Spelt Flour Maltagliati Pasta and a Cooking Class in Tuscany. A lovely Saturday spent in a Tuscan kitchen, making 4 different kinds of fresh pasta, led to a pasta making day with my mother in our kitchen in Rome. On the menu, spelt flour maltagliati, which means “badly cut”. The sauce, a combination of seasonal local veggies: artichokes, squash, red onion. A mouthwatering lunch!
For the Spelt flour Maltagliati:
- 100 g organic spelt flour
- 100 g semolina flour
- 2 eggs, organic free-range
- 1 Tbsp e.v.o. oil
- a few drops of water, if necessary
For the sauce:
- 2 artichokes, cleaned and thinly sliced
- 200 g squash, in small cubes
- 1/2 red onion, minced
- 1 garlic clove, center removed, minced
- 2–3 Tbsp e.v.o. oil
- salt & pepper to taste
- pinch of turmeric (optional, but so good)
For the maltagliati:
- On a wooden work surface, pile the flours into a mound. Make a well in the center of the mound. Crack 2 eggs in the center of the mound. Add 1 tablespoon of e.v.o. oil and start mixing with a fork, gradually drawing in flour from the sides of the well until the eggs have been absorbed by the flour.
- Have a pastry scraper handy and finish kneading the dough by hand, adding drops of water if necessary. It will go from rough and messy to nice and smooth. Work it for at least 5 minutes.
- The dough needs to rest for at least 30 minutes, covered with a bowl or a wet towel, or wrapped in plastic.
- With a knife cut a piece of dough, keeping the rest of the dough covered. Very lightly flour the board, flatten the piece by lightly pressing with your fingers and start rolling it from the center away from you to the outer edge. Turn the dough a quarter-turn, and repeat, working your way around, stretching as well as pressing down, and adding a little flour to the dough as you roll it out to keep it from sticking. Roll it fairly thin (until n.7 when using the KA pasta attachment).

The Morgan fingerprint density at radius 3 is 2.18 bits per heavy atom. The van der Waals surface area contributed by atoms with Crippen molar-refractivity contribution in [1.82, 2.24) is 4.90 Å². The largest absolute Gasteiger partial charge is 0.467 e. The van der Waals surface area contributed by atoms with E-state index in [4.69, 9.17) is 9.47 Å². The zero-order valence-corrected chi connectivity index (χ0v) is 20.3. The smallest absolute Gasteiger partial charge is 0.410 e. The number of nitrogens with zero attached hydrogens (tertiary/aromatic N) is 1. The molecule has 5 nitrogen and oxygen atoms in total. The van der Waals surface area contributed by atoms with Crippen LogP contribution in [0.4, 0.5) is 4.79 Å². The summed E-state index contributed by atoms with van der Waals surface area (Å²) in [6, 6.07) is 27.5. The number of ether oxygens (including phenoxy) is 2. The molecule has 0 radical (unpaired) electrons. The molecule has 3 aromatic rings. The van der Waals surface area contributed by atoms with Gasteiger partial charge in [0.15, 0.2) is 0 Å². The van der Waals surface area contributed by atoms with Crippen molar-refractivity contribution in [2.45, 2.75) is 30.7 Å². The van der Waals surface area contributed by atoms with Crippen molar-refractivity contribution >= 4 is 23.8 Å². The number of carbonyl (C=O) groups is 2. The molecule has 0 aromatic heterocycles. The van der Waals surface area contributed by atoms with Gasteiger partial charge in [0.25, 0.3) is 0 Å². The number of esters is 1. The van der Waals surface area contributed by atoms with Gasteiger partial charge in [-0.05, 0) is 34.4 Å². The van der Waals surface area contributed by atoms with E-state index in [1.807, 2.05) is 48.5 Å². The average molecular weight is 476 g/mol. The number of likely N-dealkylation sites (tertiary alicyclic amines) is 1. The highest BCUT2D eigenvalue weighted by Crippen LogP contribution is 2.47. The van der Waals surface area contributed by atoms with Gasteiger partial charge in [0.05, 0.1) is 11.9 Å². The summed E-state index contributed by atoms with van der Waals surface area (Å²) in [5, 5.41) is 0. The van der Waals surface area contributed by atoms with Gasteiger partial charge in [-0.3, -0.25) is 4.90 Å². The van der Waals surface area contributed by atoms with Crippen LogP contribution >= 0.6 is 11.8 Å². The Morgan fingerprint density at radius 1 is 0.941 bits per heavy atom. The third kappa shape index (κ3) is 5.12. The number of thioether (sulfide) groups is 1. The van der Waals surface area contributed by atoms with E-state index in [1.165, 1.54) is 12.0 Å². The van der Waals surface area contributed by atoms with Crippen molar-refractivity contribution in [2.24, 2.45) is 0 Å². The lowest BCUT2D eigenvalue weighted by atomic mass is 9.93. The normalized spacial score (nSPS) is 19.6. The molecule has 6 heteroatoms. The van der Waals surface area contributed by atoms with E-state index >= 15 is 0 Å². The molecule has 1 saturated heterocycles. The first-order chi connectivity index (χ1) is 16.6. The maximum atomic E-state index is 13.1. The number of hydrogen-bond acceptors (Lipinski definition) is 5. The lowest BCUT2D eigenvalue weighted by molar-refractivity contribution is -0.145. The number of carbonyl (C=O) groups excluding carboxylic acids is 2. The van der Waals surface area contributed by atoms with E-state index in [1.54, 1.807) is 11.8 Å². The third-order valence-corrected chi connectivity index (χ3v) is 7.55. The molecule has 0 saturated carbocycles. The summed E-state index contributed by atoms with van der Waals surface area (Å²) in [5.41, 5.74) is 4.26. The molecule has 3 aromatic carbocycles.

- Then, spread the sheets out on a flat surface (we spread them on a tablecloth on the table) and dry for 15-20 minutes.
- Using a pastry cutter, cut the sheet of dough first into long strips, then cut across each strip at varying angles to form short, uneven rectangles (Although you don’t want them to all look alike, they should be -more or less- the same size so they cook in the same amount of time).
- Transfer the maltagliati to a semolina-dusted cloth, baking sheet, or tray. Dust more semolina on top so to prevent any sticking.
For the sauce:
- Clean, trim, and slice the artichokes. Peel and chop the squash.
- In a saute pan over medium heat, add the e.v.o. oil, onion, and garlic and saute for a few minutes.
- Add the thinly sliced artichokes, and the chopped squash. Adjust with salt and pepper, and a pinch of turmeric. Toss to mingle the ingredients, then cover with a lid and cook on low for 10-15 minutes, stirring from time to time and uncovering the last few minutes to absorb any water.
- Bring a pot with plenty of salted water to a boil, add the maltagliati and cook for 3-5 minutes, or until they come to the surface.
- Drain, then add to the pan with the vegetable sauce. Toss, add grated Parmigiano or Pecorino (if using) and serve.
You can let the maltagliati dry on a tray and then freeze them in a ziplock bag. You can cook them from frozen, it will take a minute longer to cook.
Our vegetable sauce is just a suggestion, you can have maltagliati with any kind of sauce, or in hearty soups like bean soups.